16 Each political party with two or more MPs is entitled to be represented on the Panel by a person appointed by the party's registered treasurer. The current membership of the panel comprises people holding a range of party positions including registered treasurers, chief executives and compliance managers. We believe that on-going advice and scrutiny by a robust Panel will achieve the intended benefits underlying the proposed introduction of nominated Commissioners, without the legal and practical limitations described above.

 

17 In addition the Commission has reservations about the proposed reduced restriction on involvement in party political activity from ten years to five years for the other, independent Commissioners. A possible outcome could be that of a total ten Commissioners, six could have been actively involved with political parties just five years earlier, and four could have been involved even more recently. This appears a more extreme change than was contemplated in the recommendations of the eleventh report of the Committee on Standards in Public Life.[6]

 

18 The Commission considers that it could benefit from being able to employ staff with more recent direct party political experience than the current ten-year bar allows. However, we would like to see some flexibility for the Commission to extend the proposed five-year bar to posts other than the Chief Executive. This may apply for instance to decision-making staff in the party and election finance directorate, senior legal staff or staff undertaking boundary review work.

 

Sources of donations (clauses 8 and 9)

 

19 These provisions build upon the existing controls in PPERA on making donations via an agent. They place new responsibilities on those making donations over 200 and those receiving such donations. We understand that the changes are intended both to increase transparency in respect of donations from donors who are not individuals, such as companies and unincorporated associations, and to act as a procedural 'reminder' to all donors and donees of the law on agency. The Commission has no objection in principle to either of these aims. We welcome the Government's decision to look beyond unincorporated associations, which were the focus of the equivalent proposals in the June 2008 White Paper, and to deal instead with donor organisations more generally.

 

20 However, as we have said in previous briefing, the benefits of these proposals may be quite limited, since the law already prohibits concealing the source of a donation by channelling the money through others. The changes will not extend the current legal restrictions on donations via agents, although they will require the donor and donee to establish an audit trail to show those restrictions have been formally acknowledged. Nor will they add materially to transparency, since the new declarations which donors are to be obliged to provide to donees will not be sent to the Commission or made public (although we will be able to obtain the declarations using our investigative powers where appropriate). On the other hand, the changes will impose potentially substantial new administrative burdens on parties and donors. Political parties have expressed reservations to us about the impact of these compliance requirements, particularly on their volunteer officers.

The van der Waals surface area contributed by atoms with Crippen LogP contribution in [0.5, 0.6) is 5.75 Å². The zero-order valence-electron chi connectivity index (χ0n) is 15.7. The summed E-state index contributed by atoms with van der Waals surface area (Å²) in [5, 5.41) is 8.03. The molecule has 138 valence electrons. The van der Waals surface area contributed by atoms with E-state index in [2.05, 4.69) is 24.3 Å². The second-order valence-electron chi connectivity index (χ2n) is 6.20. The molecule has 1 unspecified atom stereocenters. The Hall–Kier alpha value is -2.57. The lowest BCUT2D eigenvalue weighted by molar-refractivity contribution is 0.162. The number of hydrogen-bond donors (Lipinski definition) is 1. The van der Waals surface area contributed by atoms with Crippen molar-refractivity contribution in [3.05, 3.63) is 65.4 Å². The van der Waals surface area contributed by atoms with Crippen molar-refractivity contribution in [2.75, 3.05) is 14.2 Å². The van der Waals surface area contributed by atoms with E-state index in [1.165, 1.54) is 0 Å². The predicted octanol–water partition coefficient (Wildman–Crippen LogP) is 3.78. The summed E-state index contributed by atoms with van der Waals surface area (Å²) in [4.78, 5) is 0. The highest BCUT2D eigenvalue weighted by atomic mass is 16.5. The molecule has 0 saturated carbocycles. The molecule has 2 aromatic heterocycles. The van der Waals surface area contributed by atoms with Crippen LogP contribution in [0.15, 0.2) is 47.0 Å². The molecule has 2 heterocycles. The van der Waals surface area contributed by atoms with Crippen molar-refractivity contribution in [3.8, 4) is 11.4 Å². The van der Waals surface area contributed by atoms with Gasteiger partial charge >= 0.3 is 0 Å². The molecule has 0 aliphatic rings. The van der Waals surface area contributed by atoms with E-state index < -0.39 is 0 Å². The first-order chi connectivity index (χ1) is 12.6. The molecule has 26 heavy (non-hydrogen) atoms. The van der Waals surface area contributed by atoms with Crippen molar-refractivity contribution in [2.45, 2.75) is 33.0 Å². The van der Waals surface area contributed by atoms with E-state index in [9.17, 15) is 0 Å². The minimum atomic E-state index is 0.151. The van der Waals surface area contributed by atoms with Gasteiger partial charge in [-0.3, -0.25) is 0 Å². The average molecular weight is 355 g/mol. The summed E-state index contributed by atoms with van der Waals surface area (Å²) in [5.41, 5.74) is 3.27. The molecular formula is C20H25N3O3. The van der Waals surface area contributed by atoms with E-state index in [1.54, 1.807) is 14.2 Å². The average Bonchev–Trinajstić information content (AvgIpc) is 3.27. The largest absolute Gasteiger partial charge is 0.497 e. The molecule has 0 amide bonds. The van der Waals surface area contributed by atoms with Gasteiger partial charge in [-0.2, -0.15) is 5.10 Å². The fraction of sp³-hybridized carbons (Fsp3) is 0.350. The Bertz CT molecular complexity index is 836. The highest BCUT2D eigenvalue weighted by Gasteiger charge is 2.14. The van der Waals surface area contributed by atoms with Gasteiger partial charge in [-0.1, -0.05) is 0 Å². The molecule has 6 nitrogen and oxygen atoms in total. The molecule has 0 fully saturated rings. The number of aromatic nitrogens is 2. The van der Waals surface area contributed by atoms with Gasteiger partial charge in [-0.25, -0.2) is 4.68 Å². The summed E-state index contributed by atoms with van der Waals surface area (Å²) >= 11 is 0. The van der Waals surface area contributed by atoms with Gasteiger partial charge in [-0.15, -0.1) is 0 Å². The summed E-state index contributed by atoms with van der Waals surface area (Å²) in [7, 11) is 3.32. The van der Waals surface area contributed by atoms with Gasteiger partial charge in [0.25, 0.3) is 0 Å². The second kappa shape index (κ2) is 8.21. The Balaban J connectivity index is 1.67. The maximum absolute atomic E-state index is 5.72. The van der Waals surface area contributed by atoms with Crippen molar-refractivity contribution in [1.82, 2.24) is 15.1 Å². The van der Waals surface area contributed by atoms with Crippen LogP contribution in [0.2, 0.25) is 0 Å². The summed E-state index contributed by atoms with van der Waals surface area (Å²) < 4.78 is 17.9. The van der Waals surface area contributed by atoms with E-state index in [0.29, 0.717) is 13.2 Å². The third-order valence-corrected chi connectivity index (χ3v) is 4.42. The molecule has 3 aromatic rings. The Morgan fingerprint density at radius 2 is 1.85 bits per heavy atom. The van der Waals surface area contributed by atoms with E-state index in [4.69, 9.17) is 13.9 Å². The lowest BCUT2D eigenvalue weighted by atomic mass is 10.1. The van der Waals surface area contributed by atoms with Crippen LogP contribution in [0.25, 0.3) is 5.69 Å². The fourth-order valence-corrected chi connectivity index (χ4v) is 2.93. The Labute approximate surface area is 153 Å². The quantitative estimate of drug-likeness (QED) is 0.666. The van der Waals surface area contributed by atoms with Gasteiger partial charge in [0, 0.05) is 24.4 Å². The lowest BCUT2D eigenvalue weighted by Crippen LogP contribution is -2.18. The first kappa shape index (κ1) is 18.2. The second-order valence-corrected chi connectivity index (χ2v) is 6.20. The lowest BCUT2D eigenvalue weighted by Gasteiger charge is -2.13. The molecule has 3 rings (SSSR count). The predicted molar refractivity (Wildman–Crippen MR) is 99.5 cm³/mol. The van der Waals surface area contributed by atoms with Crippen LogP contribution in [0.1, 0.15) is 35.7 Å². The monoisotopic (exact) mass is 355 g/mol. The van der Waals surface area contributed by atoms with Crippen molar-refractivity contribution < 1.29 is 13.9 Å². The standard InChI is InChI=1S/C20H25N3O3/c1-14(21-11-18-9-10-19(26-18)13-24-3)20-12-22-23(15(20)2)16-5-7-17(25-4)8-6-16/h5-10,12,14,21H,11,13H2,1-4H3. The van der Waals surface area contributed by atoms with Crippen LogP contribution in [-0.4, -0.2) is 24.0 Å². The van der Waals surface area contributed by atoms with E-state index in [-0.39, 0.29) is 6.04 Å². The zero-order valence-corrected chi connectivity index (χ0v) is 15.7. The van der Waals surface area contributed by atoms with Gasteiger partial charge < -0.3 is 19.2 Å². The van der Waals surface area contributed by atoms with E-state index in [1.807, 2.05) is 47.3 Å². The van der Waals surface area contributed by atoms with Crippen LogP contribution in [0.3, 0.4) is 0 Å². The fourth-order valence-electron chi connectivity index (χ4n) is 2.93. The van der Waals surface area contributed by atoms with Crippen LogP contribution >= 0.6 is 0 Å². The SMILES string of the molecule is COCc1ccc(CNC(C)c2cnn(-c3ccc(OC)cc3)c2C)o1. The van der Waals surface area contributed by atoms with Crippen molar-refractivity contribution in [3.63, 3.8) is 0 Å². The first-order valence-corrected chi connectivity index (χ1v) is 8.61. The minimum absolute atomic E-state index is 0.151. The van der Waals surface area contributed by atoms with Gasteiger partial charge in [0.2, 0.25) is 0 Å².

Regulated period for candidate expenses (clauses 10 and 11)

 

21 The Commission has argued for some time that the current regulated period for candidate spending at general elections is too short[7]. Given the complexity of this subject, we have also said that any change in the rules would need to address the scope for uncertainty and avoidance. We noted in our recent briefing some concerns about the practicality of the 'triggering' provisions in the Bill as they currently stand, but suggested that it may be possible to address these issues with the right combination of statutory rules and Commission guidance.

 

22 We would expect to issue guidance in this case, as with any material change to the rules on election finance. We will consult formally on draft guidance and seek to finalise it as soon as possible after the new provisions are agreed in Parliament, since we recognise that potential candidates will be keen to have access to guidance.

 

23 However, it is important that Parliament ensures the legislation is drawn as clearly as possible to minimise the scope for avoidance or confusion. In practice, it will simply not be feasible to produce conclusive guidance covering every eventuality; indeed, this will be an area where legal certainly will only emerge as the courts consider cases. The reasons for this are summarised below.

 

24 The current legal definition of candidate spending applies to a short and clearly defined regulated period, but is wide in the scope of things covered. It uses a list of categories which count as candidate spending if used "for the purposes of a candidate's election", including spending on advertising, transport, unsolicited material addressed to electors, public meetings of any kind, and accommodation and administrative costs. It also defines the spending in these categories that is "for the purposes of a candidate's election" very widely, as "with a view to, or otherwise in connection with, promoting or procuring the candidate's election".